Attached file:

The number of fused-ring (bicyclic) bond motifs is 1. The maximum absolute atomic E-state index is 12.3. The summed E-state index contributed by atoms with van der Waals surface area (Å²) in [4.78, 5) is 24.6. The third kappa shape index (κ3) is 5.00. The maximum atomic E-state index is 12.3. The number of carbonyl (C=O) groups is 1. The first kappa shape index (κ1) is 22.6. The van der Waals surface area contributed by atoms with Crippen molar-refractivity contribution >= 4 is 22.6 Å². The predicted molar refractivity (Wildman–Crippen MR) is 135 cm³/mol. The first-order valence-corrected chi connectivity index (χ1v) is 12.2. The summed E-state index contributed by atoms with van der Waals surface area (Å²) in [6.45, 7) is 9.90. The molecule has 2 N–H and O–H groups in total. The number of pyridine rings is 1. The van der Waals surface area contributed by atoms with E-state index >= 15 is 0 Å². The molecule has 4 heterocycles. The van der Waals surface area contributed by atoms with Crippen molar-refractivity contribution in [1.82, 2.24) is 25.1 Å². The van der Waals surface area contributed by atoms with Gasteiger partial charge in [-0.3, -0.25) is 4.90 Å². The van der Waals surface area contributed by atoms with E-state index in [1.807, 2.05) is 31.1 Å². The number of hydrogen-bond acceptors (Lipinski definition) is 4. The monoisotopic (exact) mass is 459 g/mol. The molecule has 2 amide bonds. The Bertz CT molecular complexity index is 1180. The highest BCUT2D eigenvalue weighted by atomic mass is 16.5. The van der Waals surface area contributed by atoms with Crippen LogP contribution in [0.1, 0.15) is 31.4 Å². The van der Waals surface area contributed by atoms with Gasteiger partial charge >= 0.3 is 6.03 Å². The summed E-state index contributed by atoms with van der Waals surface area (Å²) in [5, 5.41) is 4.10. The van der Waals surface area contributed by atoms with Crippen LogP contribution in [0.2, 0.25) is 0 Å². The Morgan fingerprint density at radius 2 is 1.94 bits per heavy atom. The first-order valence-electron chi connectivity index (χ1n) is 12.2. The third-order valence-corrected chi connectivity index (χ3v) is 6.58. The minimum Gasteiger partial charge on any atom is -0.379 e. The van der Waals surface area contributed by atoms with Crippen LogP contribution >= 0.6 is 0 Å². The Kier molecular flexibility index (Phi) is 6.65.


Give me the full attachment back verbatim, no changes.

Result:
The number of fused-ring (bicyclic) bond motifs is 1. The maximum absolute atomic E-state index is 12.3. The summed E-state index contributed by atoms with van der Waals surface area (Å²) in [4.78, 5) is 24.6. The third kappa shape index (κ3) is 5.00. The maximum atomic E-state index is 12.3. The number of carbonyl (C=O) groups is 1. The first kappa shape index (κ1) is 22.6. The van der Waals surface area contributed by atoms with Crippen molar-refractivity contribution >= 4 is 22.6 Å². The predicted molar refractivity (Wildman–Crippen MR) is 135 cm³/mol. The first-order valence-corrected chi connectivity index (χ1v) is 12.2. The summed E-state index contributed by atoms with van der Waals surface area (Å²) in [6.45, 7) is 9.90. The molecule has 2 N–H and O–H groups in total. The number of pyridine rings is 1. The van der Waals surface area contributed by atoms with E-state index >= 15 is 0 Å². The molecule has 4 heterocycles. The van der Waals surface area contributed by atoms with Crippen molar-refractivity contribution in [1.82, 2.24) is 25.1 Å². The van der Waals surface area contributed by atoms with Gasteiger partial charge in [-0.3, -0.25) is 4.90 Å². The van der Waals surface area contributed by atoms with E-state index in [1.807, 2.05) is 31.1 Å². The number of hydrogen-bond acceptors (Lipinski definition) is 4. The monoisotopic (exact) mass is 459 g/mol. The molecule has 2 amide bonds. The Bertz CT molecular complexity index is 1180. The highest BCUT2D eigenvalue weighted by atomic mass is 16.5. The van der Waals surface area contributed by atoms with Crippen LogP contribution in [0.1, 0.15) is 31.4 Å². The van der Waals surface area contributed by atoms with Gasteiger partial charge >= 0.3 is 6.03 Å². The summed E-state index contributed by atoms with van der Waals surface area (Å²) in [5, 5.41) is 4.10. The van der Waals surface area contributed by atoms with Crippen LogP contribution in [0.2, 0.25) is 0 Å². The Morgan fingerprint density at radius 2 is 1.94 bits per heavy atom. The first-order valence-electron chi connectivity index (χ1n) is 12.2. The third-order valence-corrected chi connectivity index (χ3v) is 6.58. The minimum Gasteiger partial charge on any atom is -0.379 e. The van der Waals surface area contributed by atoms with Crippen LogP contribution >= 0.6 is 0 Å². The Kier molecular flexibility index (Phi) is 6.65.